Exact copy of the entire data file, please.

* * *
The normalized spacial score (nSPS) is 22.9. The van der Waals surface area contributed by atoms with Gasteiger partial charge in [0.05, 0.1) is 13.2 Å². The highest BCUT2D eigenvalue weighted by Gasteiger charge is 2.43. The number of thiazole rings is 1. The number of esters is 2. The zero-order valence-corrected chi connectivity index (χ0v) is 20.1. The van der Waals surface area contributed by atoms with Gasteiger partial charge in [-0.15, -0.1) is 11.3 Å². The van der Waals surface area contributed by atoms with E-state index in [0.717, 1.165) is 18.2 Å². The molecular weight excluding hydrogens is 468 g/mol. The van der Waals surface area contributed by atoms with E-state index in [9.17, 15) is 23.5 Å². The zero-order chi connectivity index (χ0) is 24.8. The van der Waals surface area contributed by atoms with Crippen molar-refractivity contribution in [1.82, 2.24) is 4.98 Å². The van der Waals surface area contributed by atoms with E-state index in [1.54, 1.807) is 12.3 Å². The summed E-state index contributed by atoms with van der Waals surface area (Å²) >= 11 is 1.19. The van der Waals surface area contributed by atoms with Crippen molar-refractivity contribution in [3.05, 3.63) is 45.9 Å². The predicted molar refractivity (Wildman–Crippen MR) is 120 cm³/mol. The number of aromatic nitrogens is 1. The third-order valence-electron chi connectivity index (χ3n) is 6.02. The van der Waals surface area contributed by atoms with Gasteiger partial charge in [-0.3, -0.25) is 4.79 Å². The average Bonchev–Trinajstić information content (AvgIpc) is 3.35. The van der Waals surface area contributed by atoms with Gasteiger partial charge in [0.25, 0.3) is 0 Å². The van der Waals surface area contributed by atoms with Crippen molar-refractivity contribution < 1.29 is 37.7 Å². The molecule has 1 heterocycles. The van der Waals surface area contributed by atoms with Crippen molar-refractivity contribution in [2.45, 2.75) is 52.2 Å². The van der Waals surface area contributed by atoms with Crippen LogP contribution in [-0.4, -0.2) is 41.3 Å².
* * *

The normalized spacial score (nSPS) is 22.9. The van der Waals surface area contributed by atoms with Gasteiger partial charge in [0.05, 0.1) is 13.2 Å². The highest BCUT2D eigenvalue weighted by Gasteiger charge is 2.43. The number of thiazole rings is 1. The number of esters is 2. The zero-order valence-corrected chi connectivity index (χ0v) is 20.1. The van der Waals surface area contributed by atoms with Gasteiger partial charge in [-0.15, -0.1) is 11.3 Å². The van der Waals surface area contributed by atoms with E-state index in [0.717, 1.165) is 18.2 Å². The molecular weight excluding hydrogens is 468 g/mol. The van der Waals surface area contributed by atoms with E-state index in [9.17, 15) is 23.5 Å². The zero-order chi connectivity index (χ0) is 24.8. The van der Waals surface area contributed by atoms with Crippen molar-refractivity contribution in [1.82, 2.24) is 4.98 Å². The van der Waals surface area contributed by atoms with E-state index in [1.54, 1.807) is 12.3 Å². The summed E-state index contributed by atoms with van der Waals surface area (Å²) >= 11 is 1.19. The van der Waals surface area contributed by atoms with Crippen molar-refractivity contribution in [3.05, 3.63) is 45.9 Å². The predicted molar refractivity (Wildman–Crippen MR) is 120 cm³/mol. The number of aromatic nitrogens is 1. The third-order valence-electron chi connectivity index (χ3n) is 6.02. The van der Waals surface area contributed by atoms with Gasteiger partial charge in [-0.3, -0.25) is 4.79 Å². The average Bonchev–Trinajstić information content (AvgIpc) is 3.35. The van der Waals surface area contributed by atoms with Gasteiger partial charge in [0.25, 0.3) is 0 Å². The van der Waals surface area contributed by atoms with Crippen molar-refractivity contribution < 1.29 is 37.7 Å². The molecule has 1 heterocycles. The van der Waals surface area contributed by atoms with Crippen molar-refractivity contribution in [2.45, 2.75) is 52.2 Å². The van der Waals surface area contributed by atoms with Crippen LogP contribution in [-0.4, -0.2) is 41.3 Å².